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Archive for Monday, March 17, 2003

Top prison official started as actor

March 17, 2003

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— After enrolling at Washburn University, Roger Werholtz decided he didn't want to become a lawyer as many fellow students did and pursued a theater degree.

He couldn't sing or dance, he says, but he did show promise as an actor. In a production of "One Flew Over the Cuckoo's Nest" he played McMurphy, the role for which Jack Nicholson won an Oscar in the movie version.

So how did Werholtz end up as Kansas' top prison official?

"By accident, purely by accident," Werholtz said in a recent interview, amused by the question.

There's more to it than that, of course. A series of choices over three decades, some more deliberate than others, led him into mental health work, then into community corrections and finally to the state prison system.

Many legislators see him as an experienced corrections professional. Some in state government -- including Gov. Kathleen Sebelius, who appointed him -- were surprised to learn that he holds degrees in theater and English.

"I would have thought master's of public administration," said Rep. L. Candy Ruff, D-Leavenworth.

Roundabout career path

Werholtz joined the Department of Corrections in 1982 as a specialist on community programs and rose to deputy secretary in 1987.

Then-Gov. Bill Graves appointed him acting secretary of corrections when Charles Simmons resigned last September. Sebelius kept him on as acting secretary, then made the appointment permanent a day after she took office in January.

Werholtz's early career path took a roundabout route.

Secretary of Corrections Roger Werholtz answers questions for
reporters alongside Gov. Kathleen Sebelius during a press
conference in the governor's office in Topeka. Werholtz had the
acting bug while a student at Washburn University, and landed roles
in several theater productions.

Secretary of Corrections Roger Werholtz answers questions for reporters alongside Gov. Kathleen Sebelius during a press conference in the governor's office in Topeka. Werholtz had the acting bug while a student at Washburn University, and landed roles in several theater productions.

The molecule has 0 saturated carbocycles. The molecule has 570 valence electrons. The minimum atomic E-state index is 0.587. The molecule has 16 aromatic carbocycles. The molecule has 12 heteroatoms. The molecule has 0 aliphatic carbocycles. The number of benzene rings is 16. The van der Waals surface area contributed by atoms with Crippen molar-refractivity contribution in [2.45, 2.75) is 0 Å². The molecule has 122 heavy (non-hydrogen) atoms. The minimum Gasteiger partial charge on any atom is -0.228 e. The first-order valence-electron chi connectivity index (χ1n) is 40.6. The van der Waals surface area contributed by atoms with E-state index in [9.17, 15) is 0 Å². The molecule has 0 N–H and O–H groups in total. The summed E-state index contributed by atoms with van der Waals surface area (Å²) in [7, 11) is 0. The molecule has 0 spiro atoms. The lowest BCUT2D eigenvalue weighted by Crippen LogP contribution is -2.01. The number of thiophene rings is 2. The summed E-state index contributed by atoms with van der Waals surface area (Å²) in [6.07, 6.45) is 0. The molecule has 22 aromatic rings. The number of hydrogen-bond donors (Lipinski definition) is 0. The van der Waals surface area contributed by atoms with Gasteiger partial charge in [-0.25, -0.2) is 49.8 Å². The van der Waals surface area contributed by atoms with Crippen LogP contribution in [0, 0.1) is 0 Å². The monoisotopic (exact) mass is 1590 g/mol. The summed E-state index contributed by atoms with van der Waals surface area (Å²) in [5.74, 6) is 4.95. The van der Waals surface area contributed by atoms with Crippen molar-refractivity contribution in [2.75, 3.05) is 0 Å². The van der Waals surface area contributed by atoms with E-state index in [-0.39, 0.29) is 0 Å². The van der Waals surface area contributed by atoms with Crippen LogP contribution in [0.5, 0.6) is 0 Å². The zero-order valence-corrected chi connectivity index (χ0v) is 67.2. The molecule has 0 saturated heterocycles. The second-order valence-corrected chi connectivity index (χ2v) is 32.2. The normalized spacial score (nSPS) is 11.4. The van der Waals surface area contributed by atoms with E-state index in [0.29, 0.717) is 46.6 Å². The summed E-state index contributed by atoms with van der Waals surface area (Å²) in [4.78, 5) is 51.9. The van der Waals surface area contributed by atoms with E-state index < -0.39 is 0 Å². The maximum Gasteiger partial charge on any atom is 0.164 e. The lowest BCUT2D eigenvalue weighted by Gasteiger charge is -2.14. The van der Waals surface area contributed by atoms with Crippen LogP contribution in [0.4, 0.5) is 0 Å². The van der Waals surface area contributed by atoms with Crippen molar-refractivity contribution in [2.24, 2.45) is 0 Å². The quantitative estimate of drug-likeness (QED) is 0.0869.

"When you can't sing and you can't dance, your career in theater is going to be short-lived," he said.

Werholtz, an Emporia native, said he was supposed to become a lawyer when he came to Washburn in 1967.

"Everybody else was at Washburn to be a lawyer," he said. "I didn't want to be like everybody else."

Werholtz had parts in avant garde plays, black comedies and Shakepeare's "Romeo and Juliet" and "Julius Ceasar." Parts in local productions after his graduation in 1971.

His favorite role was that of Randle P. McMurphy, the protagonist in "Cuckoo's Nest" who is convicted of statutory rape and agrees to be treated in a mental hospital to stay out of prison.

Of his portrayal of McMurphy in the Topeka Civic Theatre's January 1975 production, a newspaper reviewer wrote that he was convincing and "let the audience feel free to laugh." He won an award from the theater group for his performance.

'Reality' sets in

After leaving Washburn, he auditioned for graduate theater programs but couldn't afford tuition rates at the University of Michigan. His wife wanted to attend Washburn's law school.

"So that's when reality started to set in," he said.

While still a Washburn student, Werholtz took a job at the children's hospital of the famed Menninger psychiatric clinic, working with mentally ill adolescents.

He joined the Department of Social and Rehabilitation Services in 1974, lured by a chance at a stipend for graduate school, and received a master's degree in social work from the University of Kansas in 1978.

Relocated by SRS to Kansas City, Kan., Werholtz eventually became director of a children's services program at the Wyandot Mental Health Center.

He helped Wyandotte County officials plan a community program for offenders and became its director in 1981. Thatbrought him into contact with state officials -- and eventually, a job with the state.

Werholtz joined the Corrections Department during what he recently called its "bad old days," when prisons were overcrowded by tough sentencing laws but legislators refused to add new space.

Now, Werholtz manages a prison system with an inmate population nearing 8,900. Some legislators give him high marks for being approachable and open.

Sen. Jim Barone called Werholtz "very credible" and was surprised to learn about his theater background.

"He does not come across as an actor," said Barone, D-Frontenac.

Asked where his career might take him later, Werholtz mused that he might return to acting, then said, "No, I wasn't being serious."

"It's a lot work, very time-consuming," he said. "And I actually kind of sit back and enjoy watching now."

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